In our September exhibition Explore and Create we present Prints and Mixed Media by Paula Sears Rostrup, and Drawings, Oils and Watercolours by Paul Sears. Exploring the natural and built environment provides inspiration for expression and creation.
The work in this exhibit by a father and daughter shows the creative possibilities and impact of exploring beyond our day to day surroundings.
Paula Sears Rostrup
Paula Rostrup grew up in an artistic and musical family in Toronto. Her use of art as a means of personal expression developed out of early exposure to art and creativity.
Paula began her artistic journey working in pastel and watercolour. A summer class in mono-prints sparked her interest in printmaking which led to studies in other print techniques such as collagraphy, dry point, etching and lithography.
Currently, Paula is exploring clay sculpture and the addition of collage elements to print. The unexpectedness and multiplicity of print is what continues to provide stimulation and inspiration.
Paula has taken courses at Dundas Valley School for the Arts, Wellington County Summer School, Centre3 Hamilton, Button Factory Arts Waterloo and Riverside Print Studio Cambridge and has a certificate in Fine Art Fundamentals from Sheridan College, Oakville.
Paula would like to thank her family and the many friends and instructors who have encouraged her to be her creative best.
Paul Sears was born in Weston, Ontario in 1923. He grew up in a creative and musical family. From an early age, he loved to recreate images of heroic characters and trains in pencil.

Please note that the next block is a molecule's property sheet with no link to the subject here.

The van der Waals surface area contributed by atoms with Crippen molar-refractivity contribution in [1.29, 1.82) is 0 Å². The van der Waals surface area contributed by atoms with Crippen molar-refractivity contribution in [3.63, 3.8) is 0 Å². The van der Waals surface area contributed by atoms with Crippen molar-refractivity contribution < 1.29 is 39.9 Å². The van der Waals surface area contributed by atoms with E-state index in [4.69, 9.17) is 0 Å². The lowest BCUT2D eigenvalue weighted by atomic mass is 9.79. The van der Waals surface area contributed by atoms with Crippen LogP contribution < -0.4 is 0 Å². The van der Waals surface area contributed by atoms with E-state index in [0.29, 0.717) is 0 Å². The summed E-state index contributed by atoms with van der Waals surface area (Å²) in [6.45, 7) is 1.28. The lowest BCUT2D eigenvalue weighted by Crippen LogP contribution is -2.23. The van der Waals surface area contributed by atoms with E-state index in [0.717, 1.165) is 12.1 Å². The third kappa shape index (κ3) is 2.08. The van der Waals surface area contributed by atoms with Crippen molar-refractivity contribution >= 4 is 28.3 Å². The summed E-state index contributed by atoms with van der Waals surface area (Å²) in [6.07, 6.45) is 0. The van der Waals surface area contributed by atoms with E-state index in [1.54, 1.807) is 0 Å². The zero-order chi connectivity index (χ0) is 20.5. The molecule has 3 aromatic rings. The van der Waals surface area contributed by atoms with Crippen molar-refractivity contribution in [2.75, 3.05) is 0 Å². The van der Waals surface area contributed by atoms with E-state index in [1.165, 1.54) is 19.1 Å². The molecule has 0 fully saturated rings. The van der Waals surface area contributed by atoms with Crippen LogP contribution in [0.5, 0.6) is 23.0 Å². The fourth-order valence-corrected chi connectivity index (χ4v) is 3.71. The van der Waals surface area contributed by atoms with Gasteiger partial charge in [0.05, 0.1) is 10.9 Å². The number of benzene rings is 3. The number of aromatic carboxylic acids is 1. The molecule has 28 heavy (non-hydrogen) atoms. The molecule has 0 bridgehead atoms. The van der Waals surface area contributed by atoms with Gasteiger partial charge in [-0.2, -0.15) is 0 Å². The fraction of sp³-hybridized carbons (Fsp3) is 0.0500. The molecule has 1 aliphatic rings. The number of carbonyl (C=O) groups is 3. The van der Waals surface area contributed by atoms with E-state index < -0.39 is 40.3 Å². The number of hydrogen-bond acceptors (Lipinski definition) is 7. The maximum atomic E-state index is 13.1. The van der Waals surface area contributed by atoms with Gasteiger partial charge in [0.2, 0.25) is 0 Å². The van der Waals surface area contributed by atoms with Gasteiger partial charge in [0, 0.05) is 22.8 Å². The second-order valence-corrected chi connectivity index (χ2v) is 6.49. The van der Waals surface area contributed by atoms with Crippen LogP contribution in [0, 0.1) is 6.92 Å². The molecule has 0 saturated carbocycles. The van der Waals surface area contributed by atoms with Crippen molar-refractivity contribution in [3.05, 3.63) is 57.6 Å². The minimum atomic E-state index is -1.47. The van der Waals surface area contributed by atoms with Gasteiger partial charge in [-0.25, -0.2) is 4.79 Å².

Paul attended the University of Toronto focused on a degree in architecture which he completed in 1948. He enjoyed outings to Dorset where the University had a sketch camp. Most of his work in this exhibit is from those years, 1944 to 1946.
After graduation, Paul went to work for his father at Sears Builders, providing the architectural design side of the business.
The needs of earning a living and bringing up children meant that painting was put on hold. In the meantime, Paul continued his tradition of the annual Christmas card.
In 1963, Paul was offered the opportunity of joining the faculty of the newly created Department of Architectural Science at Ryerson Polytechnical Institute in Toronto. This was a dream position for him as it combined his love of building and history with his love of imparting this knowledge to others. He accepted the position and taught History of Architecture and Building Science until he retired, a Professor Emeritus, in 1988.
Paul died on February 11, 2007, but his spirit lives on in his art.